Tuesday, June 25, 2019

Privacy Violations Crack Down: What Businesses Need to Know

Privacy Violations Crack Down

The digital age changed lives in so many great ways: we can make purchases in an instant, finalize important documents remotely, and communicate across continents. All of this advancement has come with some unwanted negatives: namely, the loss of true privacy.

For decades now, some corporations have based their profit structures on selling what they know about their consumers. Because the US lacks a comprehensive federal statute on personal data online, the FTC is scrambling to crack down on privacy violations. Here’s what you need to know.

Face the Music

Music.ly or TikTok is a social media platform popular with teens and children. The FTC filed a complaint recently due to what it considered as unauthorized distribution of the personal data of minors.

Under the Children’s Online Privacy Protection Act (COPPA), TikTok was required to obtain consent for such activity but did not.

To make matters worse, the popular social media platform continued to list identifying markers of children even when they set their profiles to private.
Privacy Violations Crack Down

While the company paid a whopping near-six-million-dollar settlement, they failed to fully comply with the regulations of COPPA.

This prompted the FTC to issue a statement saying that they would pursue large corporations who put the advancement of their business goals above the rights of private citizens.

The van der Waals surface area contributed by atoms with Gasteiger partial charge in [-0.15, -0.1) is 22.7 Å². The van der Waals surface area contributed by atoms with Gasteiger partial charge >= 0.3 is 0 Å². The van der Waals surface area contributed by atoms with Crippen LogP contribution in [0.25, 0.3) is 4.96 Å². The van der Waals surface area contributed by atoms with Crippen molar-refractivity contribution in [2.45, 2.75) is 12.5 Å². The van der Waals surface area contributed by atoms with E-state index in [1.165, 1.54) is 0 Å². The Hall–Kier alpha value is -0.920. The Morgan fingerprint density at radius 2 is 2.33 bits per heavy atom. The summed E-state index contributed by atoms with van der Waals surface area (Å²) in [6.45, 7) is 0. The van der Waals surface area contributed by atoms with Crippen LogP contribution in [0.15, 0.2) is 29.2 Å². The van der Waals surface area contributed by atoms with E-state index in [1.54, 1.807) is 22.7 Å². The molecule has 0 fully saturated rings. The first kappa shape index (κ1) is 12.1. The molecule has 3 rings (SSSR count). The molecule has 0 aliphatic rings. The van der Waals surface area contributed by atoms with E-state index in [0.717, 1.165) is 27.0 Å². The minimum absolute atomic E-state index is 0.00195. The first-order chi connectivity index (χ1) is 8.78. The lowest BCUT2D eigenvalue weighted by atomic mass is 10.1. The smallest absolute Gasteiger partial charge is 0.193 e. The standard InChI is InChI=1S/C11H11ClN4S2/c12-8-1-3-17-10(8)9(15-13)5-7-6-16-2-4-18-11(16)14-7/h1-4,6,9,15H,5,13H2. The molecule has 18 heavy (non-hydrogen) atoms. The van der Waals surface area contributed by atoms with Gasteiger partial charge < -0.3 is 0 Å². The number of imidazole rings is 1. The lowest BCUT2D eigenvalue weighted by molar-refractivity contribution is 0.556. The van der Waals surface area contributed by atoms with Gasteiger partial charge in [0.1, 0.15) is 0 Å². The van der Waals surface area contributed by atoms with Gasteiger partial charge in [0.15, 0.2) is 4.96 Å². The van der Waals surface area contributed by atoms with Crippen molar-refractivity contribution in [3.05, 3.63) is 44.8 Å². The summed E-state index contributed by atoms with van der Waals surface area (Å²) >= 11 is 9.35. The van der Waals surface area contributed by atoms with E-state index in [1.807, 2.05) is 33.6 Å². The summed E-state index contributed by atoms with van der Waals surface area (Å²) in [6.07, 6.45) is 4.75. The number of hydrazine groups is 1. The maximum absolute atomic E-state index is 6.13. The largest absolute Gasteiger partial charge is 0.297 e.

Surely, this case is a cautionary tale for any organization that caters to consumers who are minors.

Facebook and Cambridge Analytica

Facebook has always been iffy when it comes to consideration for its users’ privacy.

However, alarm bells began ringing in 2018 when the news that Facebook had allowed user data to be used by Cambridge Analytica, a British consulting firm that uses personal data to help politicians and businesses “change audience behavior.”

The firm got access to more than 50 million users personal data. Here’s the kicker, Facebook says that it’s not responsible because it allows researchers to collect data about users.

And the organization claims it had nothing to do with a researcher turning over such data to an unauthorized entity (Cambridge Analytica).

Incidentally, Cambridge Analytica claims they deleted the data anyway, upon learning that it was harvested unethically.

Yet, in spite of users’ private data being exploited by others, Facebook was allowed to handle the mess as they saw fit.

The FTC says that they are investigating, so it looks like Facebook may soon face a privacy-violations crack down of its own. The EU is also investigation Facebook for potential violations of its General Data Protection Regulation (GDPR).

Crack Down on Privacy Violations

Issues with Facebook especially, but also with smaller corporations like TikTok, show the movement towards large scale legislation that makes companies responsible for maintaining the privacy of its users.

At the very least, and we’ve seen this with recent legislation passed in California, more and more state governments are seeking to maintain the integrity of consumers’ privacy online.

What This Means for Your Business

The Federal Trade Commission’s commitment to enforcing consumers’ privacy can only lead to a widescale enforcement of such rules. Better be the forerunner of change than the last to cross the finish line.

Start by protecting the integrity of the data you collect and retain on behalf of your clients. By showing them that you take their privacy seriously, you can build loyalty.

Take a look at how Trustwire can enable you to do so, without compromising your commitment to security.

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